NASHUA, New Hampshire — It was close to 1 in the afternoon yesterday when John Kasich walked into the large lobby of Nashua Community College where a couple hundred people, some sitting on folding chairs, others just standing, had come to listen to him explain why he wants to be president of the United States. He was using a hand-held microphone and stood in an area that resembled an aquarium with a two-story wall of glass behind him and the sun shining through, warming the lobby.
“I’ve learned a lot here. New Hampshire has taught me a lot,” Kasich was telling the crowd. “Learned a lot about myself and about us too, I think.”
And then he paused a moment before saying, “You know, we’ve got to slow down. There’s just so much going on around us that we’ve forgotten to pay attention to our neighbors, to other people. We have to slow down.
“There’s a lot of people who are just lonely. They have nobody to share their victories and they have nobody to share their tears. We have to slow down and listen to people, listen to each other. It’s important to pay attention to others, to our neighbors.”
Several in the crowd nodded as he continued to speak. He is the son of a postal worker and has the familiar, friendly look of a guy who carries a bag of mail down the block, knowing everyone on his route. He is one of three Republican governors on the ballot Tuesday and as with the other two—Christie and Bush—the impact of his office can be heard in most of the responses he provides to people asking questions in this, his 101st Town Hall in New Hampshire.
None of the senators running have to make decisions about getting a curb cut for a company relocating in their state. In Washington, the plague of drug abuse, the reality of death by overdose, the cheapness and availability of fentanyl and heroin, is an abstract talking point. A governor is on the line every day, all day. No voting present.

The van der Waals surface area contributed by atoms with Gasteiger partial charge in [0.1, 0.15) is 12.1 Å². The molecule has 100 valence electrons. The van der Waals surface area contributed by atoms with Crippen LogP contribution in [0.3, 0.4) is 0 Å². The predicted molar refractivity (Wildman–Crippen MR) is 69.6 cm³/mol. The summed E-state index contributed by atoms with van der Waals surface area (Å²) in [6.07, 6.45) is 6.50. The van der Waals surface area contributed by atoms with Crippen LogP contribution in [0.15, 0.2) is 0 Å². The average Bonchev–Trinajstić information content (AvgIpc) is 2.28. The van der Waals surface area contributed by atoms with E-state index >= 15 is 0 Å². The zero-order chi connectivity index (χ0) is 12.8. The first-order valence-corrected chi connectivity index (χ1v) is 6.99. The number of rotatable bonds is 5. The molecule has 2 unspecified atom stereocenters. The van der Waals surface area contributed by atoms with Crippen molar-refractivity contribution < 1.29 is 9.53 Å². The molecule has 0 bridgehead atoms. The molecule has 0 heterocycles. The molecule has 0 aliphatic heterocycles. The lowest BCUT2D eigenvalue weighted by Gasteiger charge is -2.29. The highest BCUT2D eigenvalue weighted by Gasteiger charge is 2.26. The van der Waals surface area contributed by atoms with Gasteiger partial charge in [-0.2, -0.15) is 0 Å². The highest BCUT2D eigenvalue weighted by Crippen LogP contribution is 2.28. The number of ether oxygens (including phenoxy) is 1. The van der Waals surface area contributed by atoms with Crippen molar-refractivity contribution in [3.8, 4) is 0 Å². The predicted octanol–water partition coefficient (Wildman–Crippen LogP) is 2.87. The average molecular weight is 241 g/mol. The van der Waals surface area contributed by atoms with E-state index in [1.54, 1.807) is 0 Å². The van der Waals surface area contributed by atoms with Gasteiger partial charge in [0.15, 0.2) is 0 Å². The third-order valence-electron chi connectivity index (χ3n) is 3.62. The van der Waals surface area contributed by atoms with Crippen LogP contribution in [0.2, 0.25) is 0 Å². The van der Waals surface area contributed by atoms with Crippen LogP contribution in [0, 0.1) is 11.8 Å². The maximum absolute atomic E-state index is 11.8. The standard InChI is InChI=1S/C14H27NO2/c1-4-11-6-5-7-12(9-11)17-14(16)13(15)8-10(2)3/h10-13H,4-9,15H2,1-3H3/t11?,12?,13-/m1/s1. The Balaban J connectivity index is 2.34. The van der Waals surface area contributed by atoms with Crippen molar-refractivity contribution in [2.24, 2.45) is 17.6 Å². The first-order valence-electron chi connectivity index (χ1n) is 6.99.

“I’m here because I’m kind of interested in him,” Patrick McKeown was saying. “I’m a ‘Bernie’ guy and my wife’s for Hillary but I’ve heard good things about this guy and I’m kind of curious.”
McKeown taught special education for 41 years in the Manchester public schools and has lived here most of his life. But he was born in Belfast, Northern Ireland, on St. Patrick’s Day so he knows a bit about broken governments and political systems well beyond polarization.
“It doesn’t work,” he said, standing at the back of the lobby as Kasich spoke. “It seems like nothing works. We need something new. That’s why I’m for Bernie.”
On Sunday, the players—the voters—were a day away from taking the field. As always, there is late movement in New Hampshire across the last 48 hours as people focus on Tuesday’s ballot. They will show up in record numbers here, carrying the same anxieties, hopes, worries, concerns, and fears that can be found anywhere in the land.
Yesterday, on a splendid February afternoon with a warming sun and a cloudless blue sky, those seeking the nomination had appearances across the state. Bernie Sanders drawing a huge crowd. Jeb Bush attracting increased attention. Kasich too. And Chris Christie, less than 12 hours removed from crushing Marco Rubio in a sustained assault during Saturday night’s debate, walked into Shooter’s Pub in Exeter, New Hampshire, a couple hours before kickoff in Santa Clara, where the Broncos faced Panthers in Super Bowl 50.
“Did last night with Rubio remind you of Roberto Duran sitting on his stool and saying ‘No mas,’?” Christie was asked, the question centered on Duran, then world welterweight champ, being unable to answer the bell after being pummeled by Sugar Ray Leonard in a 1980 title bout.
“Not really,” Chris Christie said. “But I’ll tell you something. Remember what Mike Tyson said? ‘Everyone has a plan until they get hit in the face.’ That’s Marco.”
Then he was off, out the door, one more stop before kickoff. One more day until the tale of the tape will tell us who survives and who goes home.